The significance of the concept, and why it is needed
For many years now, political and cultural dissenters in North America have developed diverse ways of referring to the media organizations owned by corporations and/or subsidized by states, or are financially assisted by private foundations. As is well known, some of the largest of the news media also have strong financial ties to banks, hedge funds, military contractors, and Big Pharma.
Some call such media “mainstream,” which can unfortunately suggest that they are somehow average, the norm, and in tune with the majority of citizens. The term “mainstream” may be used with a critical intent, but it has the unfortunate effect of stigmatizing opposing and dissenting views as being somehow intellectually or politically marginal, abnormal, or even freakish. Given the spate of surveys over several years that show collapsing trust, or even interest in the so-called “mainstream media,” it is doubtful that the term “mainstream” is warranted or even earned.
From the notion of “mainstream,” one may get the sense that such media are the dominant ones, but the term does not suggest why they are dominant or tell us about how they serve a dominant system.
An alternative has been to call them the “legacy” media. Yet this can suggest a badge of cultural distinction, as if such media occupied prestigious, honorable roles. Legacy sounds antique, venerable, very Oxford-like. One frequently finds “legacy” associated with concepts such as heritage and tradition, or vintage. “Legacy media” implies that their primary feature is that they are somehow “old”. The intention may be that in using the term “legacy” we will come to recognize such media as “has beens”—the Norma Desmond of media. Point scored? Not really: better to be a “has been” than a “never was”. The term has the same limitations as “mainstream” in that it fails to suggest why such media occupy a position of dominance.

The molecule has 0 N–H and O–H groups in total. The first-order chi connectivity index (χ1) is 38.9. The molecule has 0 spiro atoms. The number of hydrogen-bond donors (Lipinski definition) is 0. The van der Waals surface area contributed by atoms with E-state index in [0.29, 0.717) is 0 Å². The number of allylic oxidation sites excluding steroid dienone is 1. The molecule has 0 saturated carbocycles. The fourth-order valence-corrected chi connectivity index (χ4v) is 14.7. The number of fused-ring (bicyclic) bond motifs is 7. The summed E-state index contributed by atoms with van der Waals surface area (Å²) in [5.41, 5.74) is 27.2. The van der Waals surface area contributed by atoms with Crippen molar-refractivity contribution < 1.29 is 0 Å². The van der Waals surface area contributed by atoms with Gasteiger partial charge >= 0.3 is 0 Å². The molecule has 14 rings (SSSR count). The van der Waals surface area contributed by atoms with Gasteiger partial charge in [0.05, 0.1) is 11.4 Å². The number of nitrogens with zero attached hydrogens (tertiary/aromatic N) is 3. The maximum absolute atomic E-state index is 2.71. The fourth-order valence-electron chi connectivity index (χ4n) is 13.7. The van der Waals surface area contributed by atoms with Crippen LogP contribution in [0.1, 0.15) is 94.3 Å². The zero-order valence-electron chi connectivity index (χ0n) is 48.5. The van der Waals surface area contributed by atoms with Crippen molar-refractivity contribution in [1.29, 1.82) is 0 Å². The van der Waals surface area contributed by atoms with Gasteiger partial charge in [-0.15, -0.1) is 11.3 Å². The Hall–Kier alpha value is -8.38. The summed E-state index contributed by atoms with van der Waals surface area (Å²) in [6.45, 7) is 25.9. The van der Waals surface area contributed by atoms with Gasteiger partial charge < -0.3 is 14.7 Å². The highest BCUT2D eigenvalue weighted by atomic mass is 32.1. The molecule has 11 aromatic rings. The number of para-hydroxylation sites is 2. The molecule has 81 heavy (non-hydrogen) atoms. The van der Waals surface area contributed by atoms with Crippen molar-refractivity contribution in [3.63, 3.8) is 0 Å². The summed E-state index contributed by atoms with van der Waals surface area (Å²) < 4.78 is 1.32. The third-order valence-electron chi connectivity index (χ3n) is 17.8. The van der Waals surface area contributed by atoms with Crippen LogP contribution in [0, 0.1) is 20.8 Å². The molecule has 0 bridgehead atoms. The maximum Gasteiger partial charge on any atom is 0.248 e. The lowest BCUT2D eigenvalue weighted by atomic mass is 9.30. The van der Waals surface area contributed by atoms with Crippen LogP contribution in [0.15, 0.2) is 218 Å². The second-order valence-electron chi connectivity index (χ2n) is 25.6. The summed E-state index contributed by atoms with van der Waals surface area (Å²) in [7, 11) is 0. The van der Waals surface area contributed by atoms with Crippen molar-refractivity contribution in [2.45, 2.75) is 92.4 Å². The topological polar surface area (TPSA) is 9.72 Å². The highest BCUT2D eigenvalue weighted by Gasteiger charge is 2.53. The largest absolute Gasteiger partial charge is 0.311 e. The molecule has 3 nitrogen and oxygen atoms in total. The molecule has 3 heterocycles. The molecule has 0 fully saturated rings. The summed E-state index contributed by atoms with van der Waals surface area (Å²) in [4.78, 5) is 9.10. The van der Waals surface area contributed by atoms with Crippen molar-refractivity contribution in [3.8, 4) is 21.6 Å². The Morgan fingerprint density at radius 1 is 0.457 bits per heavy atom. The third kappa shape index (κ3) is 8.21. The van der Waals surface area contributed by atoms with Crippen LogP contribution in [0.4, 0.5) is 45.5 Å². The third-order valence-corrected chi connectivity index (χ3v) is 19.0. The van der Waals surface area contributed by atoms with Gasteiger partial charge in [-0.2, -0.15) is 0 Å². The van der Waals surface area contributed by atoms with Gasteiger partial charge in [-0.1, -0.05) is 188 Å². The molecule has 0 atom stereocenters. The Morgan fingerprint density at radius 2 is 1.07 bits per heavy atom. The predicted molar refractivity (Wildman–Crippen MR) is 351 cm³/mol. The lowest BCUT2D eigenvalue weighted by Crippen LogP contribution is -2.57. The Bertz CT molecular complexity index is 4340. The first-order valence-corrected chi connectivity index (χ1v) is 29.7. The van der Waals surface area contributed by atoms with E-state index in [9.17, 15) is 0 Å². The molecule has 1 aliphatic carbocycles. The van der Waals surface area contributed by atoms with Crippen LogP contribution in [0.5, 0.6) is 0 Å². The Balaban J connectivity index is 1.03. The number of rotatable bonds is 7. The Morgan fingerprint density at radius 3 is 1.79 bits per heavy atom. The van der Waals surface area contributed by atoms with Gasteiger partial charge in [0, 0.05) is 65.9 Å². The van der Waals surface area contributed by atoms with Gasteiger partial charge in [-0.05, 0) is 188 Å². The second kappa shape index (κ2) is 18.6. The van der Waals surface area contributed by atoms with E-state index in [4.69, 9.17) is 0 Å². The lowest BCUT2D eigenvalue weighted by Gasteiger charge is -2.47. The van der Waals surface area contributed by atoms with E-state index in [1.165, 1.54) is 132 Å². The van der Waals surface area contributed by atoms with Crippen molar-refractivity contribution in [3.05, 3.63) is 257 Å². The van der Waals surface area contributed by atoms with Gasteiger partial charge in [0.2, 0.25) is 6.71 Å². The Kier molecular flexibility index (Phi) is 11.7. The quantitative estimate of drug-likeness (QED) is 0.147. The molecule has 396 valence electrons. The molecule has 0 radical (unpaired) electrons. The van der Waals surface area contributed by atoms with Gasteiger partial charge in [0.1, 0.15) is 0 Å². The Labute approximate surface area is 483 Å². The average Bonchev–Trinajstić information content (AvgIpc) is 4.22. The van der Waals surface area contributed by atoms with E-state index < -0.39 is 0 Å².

Of course, there have been other epithets, such “the fake news media”. Even when technically appropriate and accurate, this phrase is too closely associated with a specific, partisan political interest, that it will likely resist being institutionalized, at least for now. There is also “lamestream,” but that is not likely to be used as anything more than a jab.
Regime media, on the other hand, tells us that such media are both dominant, and dominating, because they serve a project of domination. It does not mean that the media belong to a state structure alone (not necessarily), or that they serve “a regime” understood in the figure of a lone dictator. A regime is “a system of compulsion and control” rather than merely a specific government, led by a particular party or a specific leader. A regime, properly understood, refers to a system of governance, and as a system it possesses certain rules and norms, and brings together a combination of mutually reinforcing interests, institutions, and actors, both “public” and “private”. Similarly, a regimen refers to a prescribed course, to which one must rigidly adhere—such as a prescribed course of medication. Regimentation involves the strictest possible organization and control of people. Etymologically, the Latin regimen means rule, guidance, or government, which stems from regere which means to direct, to guide, or to move in a straight line.
Given how the media have functioned, since at least 9/11, and with especial intensity in the last two plus years of the so-called “pandemic,” it would seem that “regime media” is a much more significant phrase than mainstream, legacy, or even state or corporate media (which are too narrow), or “corporatized” (which is not only narrow, but also confusing). Regime media can incorporate state media funded by taxes, media owned by private corporations, and sometimes brings them together (as has also been the case in the last two years). The Trusted News Initiative is an excellent example of regime media at work.
For some excellent investigations of how regime media have operated during “the pandemic,” I recommend the following resources:
“How the Media Fueled the Lockdowns,” by Michel Betrus, Brownstone Institute, June 19, 2022;
“A History of the Persecution of the Unvaccinated in Covid Era Canada: How an overwhelming majority of Canadians came to support unprecedented policies targeting people who decline the Covid vaccines,” by Koen Swinkels, Medium, April 5, 2022;
“COVID-19 and the Shadowy ‘Trusted News Initiative’,” by Elizabeth Woodworth, Global Research, January 22, 2022.
[Edited and updated from the Telegram archive]